• It is said that democracy is not something we have, but something we do. But right now, we cannot do it because we cannot speak. We are shouted down by the bullhorns of big money. It is money with no manners for democracy, and it must be escorted from the room. While wealth has always influenced our politics, what is new is the increasing concentration of wealth and the widening divide between the political interests of the common people and the political interests of the very wealthy who are now able to buy our willing leaders wholesale. ... What villainy allows this political condition?The twin viral ideas that money is speech and that corporations are people. If money is speech, then those with more money have more speech, and that idea is antithetical to a democracy that cherishes political fairness. It makes us no longer equal citizens.

    • Doris Haddock,
    • with Dennis Burke, Granny D: Walking Across America in My 90th Year ()
  • You sit back most of your life, and you assume that there are grown-ups somewhere running the show. If you really get out there, if you look behind the curtain, you see it is just a bunch of tired people like yourself, needing help, trying their best and not doing half as well as they would like. That is the moment when you have an opportunity to grow up and to take your part.

    • Doris Haddock,
    • with Dennis Burke, Granny D: Walking Across America in My 90th Year ()
  • Our shallow culture makes us people of great longing, for we are not always provided with opportunities to live out our most meaningful beliefs.

    • Doris Haddock,
    • with Dennis Burke, Granny D: Walking Across America in My 90th Year ()
  • What, indeed, would the community look like if it were the perfect expression of our best instincts and deepest beliefs? The difference between that ideal and our actual lives is the gap that, like a stretched elastic, energizes both our political emotions and our sense of personal belonging. Politics, in this sense, is a much more personal thing than we give it credit for.

    • Doris Haddock,
    • with Dennis Burke, Granny D: Walking Across America in My 90th Year ()
  • Samoyeds are very smart and therefore very disobedient.

    • Doris Haddock,
    • with Dennis Burke, Granny D: Walking Across America in My 90th Year ()
  • It is so easy to ruin a town — it can be done in one day with a bulldozer and a redevelopment plan.

    • Doris Haddock,
    • with Dennis Burke, Granny D: Walking Across America in My 90th Year ()
  • ... the art of your passion, embraced fully, redeems you from all the sins and shortcomings of a life.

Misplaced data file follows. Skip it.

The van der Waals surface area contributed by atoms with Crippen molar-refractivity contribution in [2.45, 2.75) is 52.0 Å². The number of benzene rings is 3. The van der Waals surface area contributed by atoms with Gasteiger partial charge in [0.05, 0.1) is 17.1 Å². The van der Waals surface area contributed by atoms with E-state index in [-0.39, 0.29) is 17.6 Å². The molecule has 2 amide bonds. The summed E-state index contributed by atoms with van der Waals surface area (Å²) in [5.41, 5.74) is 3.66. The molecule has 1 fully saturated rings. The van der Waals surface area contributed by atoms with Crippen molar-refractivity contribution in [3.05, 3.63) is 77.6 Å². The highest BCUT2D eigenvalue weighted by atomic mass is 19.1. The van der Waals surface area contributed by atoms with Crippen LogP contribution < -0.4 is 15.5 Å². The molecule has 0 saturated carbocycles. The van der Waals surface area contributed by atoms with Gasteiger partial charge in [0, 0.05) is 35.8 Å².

• Doris Haddock,
    • with Dennis Burke, Granny D: Walking Across America in My 90th Year ()
  • The greatest danger before you is this: You live in an age when people would package and standardize your life for you — steal it from you and sell it back to you at a price. That price is very high.

    • Doris Haddock,
    • in The Progressive Populist ()
  • ... democracy is a lifestyle, not a fringe benefit of paying your taxes.

    • Doris Haddock,
    • "Democracy Is a Lifestyle," in Medea Benjamin and Jodie Evans, Stop the Next War Now ()
  • Friends often come from your commitments, your passions. If you are all alone, it is usually a sign that you need to commit yourself to your beliefs or at least to a good activity. You need to give yourself away.

    • Doris Haddock,
    • with Dennis Burke, Granny D: Walking Across America in My 90th Year ()
  • I suspect that in old age we naturally turn to the issues left unfinished in youth and to old grooves of behavior we cut deep in those energetic years. One never loses one's youth. It is always just hiding under the wrinkles, excited for a chance to be out in the open air again.

    • Doris Haddock,
    • with Dennis Burke, Granny D: Walking Across America in My 90th Year ()
  • Along my three thousand miles through the heart of America, did I meet anyone who thought that their voice as an equal citizen now counts for much in the corrupt halls of Washington? No, I did not. Did I meet anyone who felt anger or pain over this? I did indeed, and I watched them shake with rage ...

    • Doris Haddock,
    • with Dennis Burke, Granny D: Walking Across America in My 90th Year ()

Doris Haddock, U.S. political activist

(1910 - 2010)

Full name: Ethel Doris Rollins Haddock. She was widely known as Granny D.